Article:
NEW YORK - Dan Fogelberg, 56, the singer and songwriter whose hits "Leader of the Band" and "Same Old Lang Syne" helped define the soft-rock era, died yesterday at his home in Maine after battling prostate cancer.
His death was announced yesterday in a statement by Anna Loynes of the Solters & Digney public relations agency, and was also posted on the singer's website.
"Dan left us this morning at 6:00 a.m. He fought a brave battle with cancer and died peacefully at home in Maine with his wife Jean at his side," it read. "His strength, dignity and grace in the face of the daunting challenges of this disease were an inspiration to all who knew him."
Mr. Fogelberg was found in 2004 to have advanced prostate cancer. In a statement then, he thanked fans for their support: "It is truly overwhelming and humbling to realize how many lives my music has touched so deeply all these years. . . . I thank you from the very depths of my heart."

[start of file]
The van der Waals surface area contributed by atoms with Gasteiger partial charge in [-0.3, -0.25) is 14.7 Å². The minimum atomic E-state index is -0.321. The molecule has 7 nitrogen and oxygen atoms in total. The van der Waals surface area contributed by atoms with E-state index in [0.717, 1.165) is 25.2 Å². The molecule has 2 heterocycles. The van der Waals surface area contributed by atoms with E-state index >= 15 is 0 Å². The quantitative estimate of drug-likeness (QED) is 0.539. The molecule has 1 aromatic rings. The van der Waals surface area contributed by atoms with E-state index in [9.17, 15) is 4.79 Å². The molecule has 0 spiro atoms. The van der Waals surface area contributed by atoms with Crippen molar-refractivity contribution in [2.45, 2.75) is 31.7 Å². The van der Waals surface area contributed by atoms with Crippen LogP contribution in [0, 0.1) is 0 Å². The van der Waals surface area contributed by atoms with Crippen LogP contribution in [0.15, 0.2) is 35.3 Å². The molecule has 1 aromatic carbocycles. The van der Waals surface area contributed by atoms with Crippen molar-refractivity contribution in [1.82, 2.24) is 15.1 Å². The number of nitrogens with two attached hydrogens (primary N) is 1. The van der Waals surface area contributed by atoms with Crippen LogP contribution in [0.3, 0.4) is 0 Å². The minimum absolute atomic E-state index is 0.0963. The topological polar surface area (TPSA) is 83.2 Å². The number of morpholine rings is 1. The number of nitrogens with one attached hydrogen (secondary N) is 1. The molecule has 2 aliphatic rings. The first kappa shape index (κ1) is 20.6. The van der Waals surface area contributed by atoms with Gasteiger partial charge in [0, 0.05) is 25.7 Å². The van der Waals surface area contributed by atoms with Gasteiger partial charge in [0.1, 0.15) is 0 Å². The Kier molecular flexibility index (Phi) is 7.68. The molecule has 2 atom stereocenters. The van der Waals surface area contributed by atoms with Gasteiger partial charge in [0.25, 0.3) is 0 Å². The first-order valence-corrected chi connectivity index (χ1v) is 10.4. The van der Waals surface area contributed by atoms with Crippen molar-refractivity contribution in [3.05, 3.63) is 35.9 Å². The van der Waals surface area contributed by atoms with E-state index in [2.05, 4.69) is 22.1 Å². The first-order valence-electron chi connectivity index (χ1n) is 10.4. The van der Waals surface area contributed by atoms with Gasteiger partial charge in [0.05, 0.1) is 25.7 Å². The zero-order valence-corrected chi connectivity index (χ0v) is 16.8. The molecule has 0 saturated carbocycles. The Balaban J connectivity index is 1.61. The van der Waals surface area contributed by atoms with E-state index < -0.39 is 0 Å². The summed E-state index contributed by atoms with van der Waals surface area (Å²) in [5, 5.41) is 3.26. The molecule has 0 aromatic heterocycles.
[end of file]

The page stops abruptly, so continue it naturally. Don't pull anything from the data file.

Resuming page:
Mr. Fogelberg's music was powerful in its simplicity. He didn't rely on the volume of his voice to convey his emotions; instead, they came through in the soft, tender delivery and his poignant lyrics. Songs like "Same Old Lang Syne" - in which a man reminisces after meeting an old girlfriend by chance during the holidays - became classics not only because of his performance, but for the engaging storyline, as well.